Developing next-generation biologic pacemakers

December 16, 2019

University of Houston associate professor of pharmacology Bradley McConnell is helping usher in a new age of cardiac pacemakers by using stem cells found in fat, converting them to heart cells, and reprogramming those to act as biologic pacemaker cells. He is reporting his work in the Journal of Molecular and Cellular Cardiology. The new biologic pacemaker-like cell will be useful as an alternative treatment for conduction system disorders, cardiac repair after a heart attack and to bridge the limitations of the electronic pacemaker.

"We are reprogramming the cardiac progenitor cell and guiding it to become a conducting cell of the heart to conduct electrical current," said McConnell.

McConnell's collaborator, Robert J. Schwartz, Hugh Roy and Lillian Cranz Cullen Distinguished Professor of biology and biochemistry, previously reported work on turning the adipogenic mesenchymal stem cells, that reside in fat cells, into cardiac progenitor cells. Now those same cardiac progenitor cells are being programmed to keep hearts beating as a sinoatrial node (SAN), part of the electrical cardiac conduction system (CCS).

The SAN is the primary pacemaker of the heart, responsible for generating the electric impulse or beat. Native cardiac pacemaker cells are confined within the SAN, a small structure comprised of just a few thousand specialized pacemaker cells. Failure of the SAN or a block at any point in the CCS results in arrhythmias.

More than 600,000 electronic pacemakers are implanted in patients annually to help control abnormal heart rhythms. The small mechanical device is placed in the chest or abdomen and uses electrical pulses to prompt the heart to beat normally. In addition to having the device regularly examined by a physician, over time an electronic pacemaker can stop working properly.

"Batteries will die. Just look at your smartphone," said McConnell. "This biologic pacemaker is better able to adapt to the body and would not have to be maintained by a physician. It is not a foreign object. It would be able to grow with the body and become much more responsive to what the body is doing."

To convert the cardiac progenitor cells, McConnell infused the cells with a unique cocktail of three transcription factors and a plasma membrane channel protein to reprogram the heart cells in vitro.

"In our study, we observed that the SHOX2, HCN2, and TBX5 (SHT5) cocktail of transcription factors and channel protein reprogrammed the cells into pacemaker-like cells. The combination will facilitate the development of cell-based therapies for various cardiac conduction diseases," he reported.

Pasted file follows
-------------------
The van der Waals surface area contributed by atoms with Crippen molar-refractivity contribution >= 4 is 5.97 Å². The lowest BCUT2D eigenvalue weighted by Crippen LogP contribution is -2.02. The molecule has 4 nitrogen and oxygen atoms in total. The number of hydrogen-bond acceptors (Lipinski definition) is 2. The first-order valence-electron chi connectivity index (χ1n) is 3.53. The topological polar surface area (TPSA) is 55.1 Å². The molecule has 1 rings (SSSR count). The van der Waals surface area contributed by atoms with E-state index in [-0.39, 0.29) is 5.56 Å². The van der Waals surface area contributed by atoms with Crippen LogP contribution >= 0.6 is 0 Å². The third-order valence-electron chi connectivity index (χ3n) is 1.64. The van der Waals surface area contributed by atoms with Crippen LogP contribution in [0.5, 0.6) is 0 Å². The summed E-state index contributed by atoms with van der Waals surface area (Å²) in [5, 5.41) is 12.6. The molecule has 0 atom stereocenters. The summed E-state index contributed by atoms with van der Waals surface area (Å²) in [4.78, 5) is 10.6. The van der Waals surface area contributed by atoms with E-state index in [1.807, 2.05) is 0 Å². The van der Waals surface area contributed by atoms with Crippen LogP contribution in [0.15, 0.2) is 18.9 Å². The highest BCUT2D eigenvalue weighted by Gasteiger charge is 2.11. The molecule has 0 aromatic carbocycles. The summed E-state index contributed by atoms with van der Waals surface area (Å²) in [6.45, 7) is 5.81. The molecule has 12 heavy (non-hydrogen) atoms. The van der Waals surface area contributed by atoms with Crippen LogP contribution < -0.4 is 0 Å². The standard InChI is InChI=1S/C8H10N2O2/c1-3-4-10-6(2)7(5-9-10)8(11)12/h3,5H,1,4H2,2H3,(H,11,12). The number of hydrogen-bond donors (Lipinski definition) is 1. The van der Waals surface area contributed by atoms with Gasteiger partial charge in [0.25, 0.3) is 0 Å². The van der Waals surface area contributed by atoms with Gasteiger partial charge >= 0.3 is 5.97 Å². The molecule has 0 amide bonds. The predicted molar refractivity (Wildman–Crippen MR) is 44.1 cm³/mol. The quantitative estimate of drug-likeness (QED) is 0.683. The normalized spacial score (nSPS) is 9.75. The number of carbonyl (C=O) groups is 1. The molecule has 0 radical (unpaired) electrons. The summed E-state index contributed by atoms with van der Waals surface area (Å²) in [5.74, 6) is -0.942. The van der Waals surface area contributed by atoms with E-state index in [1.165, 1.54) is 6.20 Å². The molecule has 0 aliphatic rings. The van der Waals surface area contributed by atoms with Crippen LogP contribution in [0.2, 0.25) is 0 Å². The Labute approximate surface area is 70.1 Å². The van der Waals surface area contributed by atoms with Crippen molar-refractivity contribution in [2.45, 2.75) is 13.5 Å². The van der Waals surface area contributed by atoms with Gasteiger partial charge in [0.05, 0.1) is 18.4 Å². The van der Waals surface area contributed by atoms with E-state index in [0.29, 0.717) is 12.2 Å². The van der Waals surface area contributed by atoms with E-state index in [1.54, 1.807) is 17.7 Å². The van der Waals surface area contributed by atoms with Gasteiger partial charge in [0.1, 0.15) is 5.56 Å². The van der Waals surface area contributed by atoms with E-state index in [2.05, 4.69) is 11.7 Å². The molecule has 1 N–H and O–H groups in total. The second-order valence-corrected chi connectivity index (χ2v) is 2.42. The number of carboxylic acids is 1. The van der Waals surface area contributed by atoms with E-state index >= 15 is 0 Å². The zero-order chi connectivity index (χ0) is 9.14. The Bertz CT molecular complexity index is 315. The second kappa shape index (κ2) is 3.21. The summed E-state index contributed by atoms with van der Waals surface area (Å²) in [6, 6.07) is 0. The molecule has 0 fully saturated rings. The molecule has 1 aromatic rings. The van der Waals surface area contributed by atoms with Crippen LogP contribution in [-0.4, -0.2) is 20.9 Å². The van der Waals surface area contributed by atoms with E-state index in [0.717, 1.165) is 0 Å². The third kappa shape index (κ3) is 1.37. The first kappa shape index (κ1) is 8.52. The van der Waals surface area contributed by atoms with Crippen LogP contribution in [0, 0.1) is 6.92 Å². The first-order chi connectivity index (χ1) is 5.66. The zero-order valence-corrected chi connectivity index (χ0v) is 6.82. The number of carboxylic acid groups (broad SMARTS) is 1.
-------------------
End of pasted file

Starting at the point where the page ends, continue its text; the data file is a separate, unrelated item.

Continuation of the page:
Suchi Raghunathan, doctoral student in the UH Department of Pharmacological and Pharmaceutical Sciences in the College of Pharmacy, is the paper's first author.

University of Houston

Related Transcription Factors Articles from Brightsurf:

Circular RNA regulates neuronal differentiation by scaffolding an inhibitory transcription complex
In a screening for a functional impact to the neuronal differentiation process, Danish researchers identified a specific circular RNA, circZNF827, which surprisingly 'taps the brake' on neurogenesis.

Transcription factors may inadvertently lock in DNA mistakes
A team of Duke researchers has found that transcription factors have a tendency to bind strongly to ''mismatched'' sections of DNA, i.e. sections of the genome that were not copied correctly.

New role assigned to a human protein in transcription and genome stability
DNA-RNA hybrids, or R loops, are structures that generate genomic instability, a common feature of tumor cells.

CeMM study reveals how a master regulator of gene transcription operates
Using TPD technology, CeMM researchers set out to understand set out to understand the primary role of a key regulator of transcription, the human Mediator complex.

Researchers find new role for dopamine in gene transcription and cell proliferation
A joint group of researchers at the George Washington University and the University of Pittsburgh have found that dopamine and the dopamine D2 receptor modulate expression via the Wnt/β-catenin signaling pathway.

SMAD2 and SMAD3, two almost identical transcription factors but with distinct roles
Both transcription factors regulate the expression of genes involved in embryo development, among other functions, although they exert very different roles.

Study explores role of mediator protein complex in transcription and gene expression
A new study led by Ryerson University called 'The Med31 Conserved Component of the Divergent Mediator Complex in Tetrahymena thermophila Participates in Developmental Regulation' advances existing knowledge about transcription and gene expression.

New members found in a transcription factor complex that maintains beta cells
A protein complex in the nucleus of beta cells contains different proteins that work together to regulate genes important for the development and maintenance of functional beta cells.

Testifying while black: A linguistic analysis of disparities in court transcription
A new study has found that court reporters transcribe speakers of African American English significantly below their required level of accuracy.

Transcription factor network gets to heart of wood formation
Research on high-level switches that control wood formation has applications in timber, paper and biofuels, as well as making forests healthier.

Read More: Transcription Factors News and Transcription Factors Current Events is a participant in the Amazon Services LLC Associates Program, an affiliate advertising program designed to provide a means for sites to earn advertising fees by advertising and linking to